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Niche Science And Targeted Medicines Vs. “Magic Bullets”

Maybe you read the other day in The New York Times that the pharmaceutical industry has a problem. Big blockbuster drugs like Lipitor are going off patent and the industry leaders don’t have new blockbusters showing promise to replace them. So the big companies search for little companies with new discoveries and they consider buying them. Industry observers think the days of $5 billion-a-year drugs to lower cholesterol or control diabetes may be past for awhile, and the companies will have smaller hits with new compounds for autoimmune conditions and cancer.

When I saw my oncologist for a checkup yesterday — the news was good — we chatted about the article and the trend toward “niche science.” We welcomed it. We didn’t think — from our perspective — the world needed yet another drug to lower cholesterol. We need unique products to fight illnesses that remain daunting, some where there are no effective drugs at all. For example, my daughter has suffered for years from what seems to be an autoimmune condition called eosinophilic gastroenteritis (EGID). Her stomach gets inflamed with her own eosinophil cells. They would normally be marshaled to fight a parasite in her GI tract but in this case, there’s nothing to attack. So the cells make trouble on the lining of the stomach and cause pain and scarring. Right now, there’s no “magic bullet” to turn off these cells. My hope is some pharma scientists will come up with something to fill this unmet need.

In the waiting room before I saw my doctor at the cancer center in Seattle I overheard a woman on the phone speaking about her husband’s new diagnosis of pancreatic cancer. I was sitting at a patient education computer station nearby. When she was finished I introduced myself and showed her some webpages to give her education and hope: pancan.org and our Patient Power programs about the disease. She was grateful. I did tell her — and she already knew — that there was no miracle drug for pancreatic cancer and that it was a usually-fatal condition. But that there were exceptions and, hopefully, her husband would be one. Of course, wouldn’t an effective medicine be best?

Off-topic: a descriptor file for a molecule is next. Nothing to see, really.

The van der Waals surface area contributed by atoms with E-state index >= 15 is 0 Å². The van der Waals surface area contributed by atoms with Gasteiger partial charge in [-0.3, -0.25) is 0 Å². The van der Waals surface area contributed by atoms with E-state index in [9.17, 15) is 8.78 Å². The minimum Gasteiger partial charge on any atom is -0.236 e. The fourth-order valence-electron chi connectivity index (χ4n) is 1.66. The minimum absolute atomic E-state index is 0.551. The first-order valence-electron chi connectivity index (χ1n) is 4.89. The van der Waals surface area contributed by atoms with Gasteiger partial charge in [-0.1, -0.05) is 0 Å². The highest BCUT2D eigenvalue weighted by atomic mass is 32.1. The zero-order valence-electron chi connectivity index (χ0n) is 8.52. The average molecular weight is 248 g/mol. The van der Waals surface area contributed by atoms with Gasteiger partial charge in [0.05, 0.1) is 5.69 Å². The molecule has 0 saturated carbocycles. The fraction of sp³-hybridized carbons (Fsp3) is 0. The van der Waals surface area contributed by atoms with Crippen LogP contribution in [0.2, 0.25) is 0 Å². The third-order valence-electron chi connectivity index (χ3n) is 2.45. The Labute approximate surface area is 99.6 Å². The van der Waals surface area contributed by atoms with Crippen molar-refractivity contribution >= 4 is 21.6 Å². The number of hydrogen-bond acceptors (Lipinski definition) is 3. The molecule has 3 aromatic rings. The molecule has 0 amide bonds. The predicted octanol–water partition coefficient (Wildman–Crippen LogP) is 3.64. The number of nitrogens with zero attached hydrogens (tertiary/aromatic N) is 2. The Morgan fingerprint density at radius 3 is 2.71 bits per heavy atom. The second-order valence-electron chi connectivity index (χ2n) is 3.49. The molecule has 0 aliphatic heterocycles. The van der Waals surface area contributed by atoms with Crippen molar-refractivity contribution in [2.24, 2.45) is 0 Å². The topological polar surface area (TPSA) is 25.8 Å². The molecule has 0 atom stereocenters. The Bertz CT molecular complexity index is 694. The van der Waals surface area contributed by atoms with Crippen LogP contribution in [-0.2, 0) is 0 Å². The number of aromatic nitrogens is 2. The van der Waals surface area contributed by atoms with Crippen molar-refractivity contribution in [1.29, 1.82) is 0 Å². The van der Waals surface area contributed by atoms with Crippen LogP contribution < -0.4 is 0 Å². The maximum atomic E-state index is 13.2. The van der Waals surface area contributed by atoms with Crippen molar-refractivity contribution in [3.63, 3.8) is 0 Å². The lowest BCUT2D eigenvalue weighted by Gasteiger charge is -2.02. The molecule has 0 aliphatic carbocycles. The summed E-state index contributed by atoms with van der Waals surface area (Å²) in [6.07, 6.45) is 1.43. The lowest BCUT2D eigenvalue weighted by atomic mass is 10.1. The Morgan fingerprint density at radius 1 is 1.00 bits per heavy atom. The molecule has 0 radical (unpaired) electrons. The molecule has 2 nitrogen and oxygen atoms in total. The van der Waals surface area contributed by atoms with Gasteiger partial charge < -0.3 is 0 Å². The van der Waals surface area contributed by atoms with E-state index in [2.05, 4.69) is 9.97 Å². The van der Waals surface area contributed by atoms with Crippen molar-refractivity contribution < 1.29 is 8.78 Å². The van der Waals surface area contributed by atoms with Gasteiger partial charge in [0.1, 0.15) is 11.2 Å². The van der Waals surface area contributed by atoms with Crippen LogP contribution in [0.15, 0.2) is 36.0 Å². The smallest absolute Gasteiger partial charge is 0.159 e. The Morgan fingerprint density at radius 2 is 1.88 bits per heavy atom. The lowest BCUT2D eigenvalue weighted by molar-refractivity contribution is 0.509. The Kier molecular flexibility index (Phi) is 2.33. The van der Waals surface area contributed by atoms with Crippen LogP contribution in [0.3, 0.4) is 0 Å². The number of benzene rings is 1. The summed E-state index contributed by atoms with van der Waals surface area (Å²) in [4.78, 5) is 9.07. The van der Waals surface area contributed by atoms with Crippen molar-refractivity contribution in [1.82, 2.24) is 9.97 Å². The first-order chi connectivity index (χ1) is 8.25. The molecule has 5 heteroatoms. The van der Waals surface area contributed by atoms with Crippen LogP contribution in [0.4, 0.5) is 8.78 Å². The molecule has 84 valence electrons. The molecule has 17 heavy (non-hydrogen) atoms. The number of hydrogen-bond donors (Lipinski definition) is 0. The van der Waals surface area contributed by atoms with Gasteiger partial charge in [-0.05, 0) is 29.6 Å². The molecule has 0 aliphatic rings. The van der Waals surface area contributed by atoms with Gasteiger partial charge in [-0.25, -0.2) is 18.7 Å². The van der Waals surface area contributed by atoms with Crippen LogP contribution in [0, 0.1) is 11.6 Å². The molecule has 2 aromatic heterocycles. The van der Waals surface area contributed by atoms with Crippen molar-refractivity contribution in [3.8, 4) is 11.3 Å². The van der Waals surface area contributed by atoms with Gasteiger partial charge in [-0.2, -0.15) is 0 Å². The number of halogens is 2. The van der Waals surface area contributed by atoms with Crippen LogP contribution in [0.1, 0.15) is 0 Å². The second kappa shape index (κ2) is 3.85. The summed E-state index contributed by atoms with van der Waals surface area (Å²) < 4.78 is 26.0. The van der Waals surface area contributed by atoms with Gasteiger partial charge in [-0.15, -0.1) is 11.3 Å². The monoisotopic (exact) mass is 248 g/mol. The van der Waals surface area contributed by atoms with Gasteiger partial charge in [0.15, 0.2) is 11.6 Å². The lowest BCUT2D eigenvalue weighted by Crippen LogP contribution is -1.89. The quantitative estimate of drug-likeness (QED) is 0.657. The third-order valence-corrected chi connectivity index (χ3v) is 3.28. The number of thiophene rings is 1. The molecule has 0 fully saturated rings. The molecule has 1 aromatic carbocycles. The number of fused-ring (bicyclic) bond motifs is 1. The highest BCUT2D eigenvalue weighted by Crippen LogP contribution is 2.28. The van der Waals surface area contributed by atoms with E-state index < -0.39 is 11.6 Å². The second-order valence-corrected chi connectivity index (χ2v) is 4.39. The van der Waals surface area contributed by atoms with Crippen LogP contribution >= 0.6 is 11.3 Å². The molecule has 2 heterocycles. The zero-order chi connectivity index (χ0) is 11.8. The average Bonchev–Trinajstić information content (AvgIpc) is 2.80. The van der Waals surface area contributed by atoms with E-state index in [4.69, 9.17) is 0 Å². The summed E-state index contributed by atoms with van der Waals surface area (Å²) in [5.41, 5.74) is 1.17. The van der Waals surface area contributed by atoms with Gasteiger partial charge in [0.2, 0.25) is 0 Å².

Last night I thought of another situation waiting for new pharma science: I was watching one of my favorite television shows: “House M.D.” You know the one where the world’s greatest diagnostician, Dr. Gregory House (Hugh Laurie) says the most inappropriate things. This season, though, we see a bit of a kinder, gentler side as his love has finally blossomed with his boss, chief medical center doctor Lisa Cuddy (Lisa Edelstein). Last night the writers gave us — and House — a major whammo: Dr. Cuddy has cancer. First it was a mass in her kidney and it turned out to be renal cell carcinoma. We’ve done programs on that so I know it pretty well. Then came news that was even worse: A scan showed the cancer had spread to several places in her lungs. The episode ended with House hearing that news and muttering “she’s dead.”

Oh, if only pharma would have a magic bullet for Dr. Lisa Cuddy, or the husband with pancreatic cancer, or my daughter. On next week’s “House M.D.” we’ll find out if some clinical trial might give hope for Dr. Cuddy. Certainly anyone with pancreatic cancer or EGID is on the lookout for the same.

Having recently had dinner with some scientists at a pharma company, I know they’re really working hard for a medical breakthrough. While investors might keep their fingers crossed for a pill that millions could take for years, I know many people where a targeted medicine for their less-common cancer or debilitating inflammation would be an answer to their prayers.

I welcome your comments.

Wishing you and your family the best of health,

Andrew

*This blog post was originally published at Andrew's Blog*


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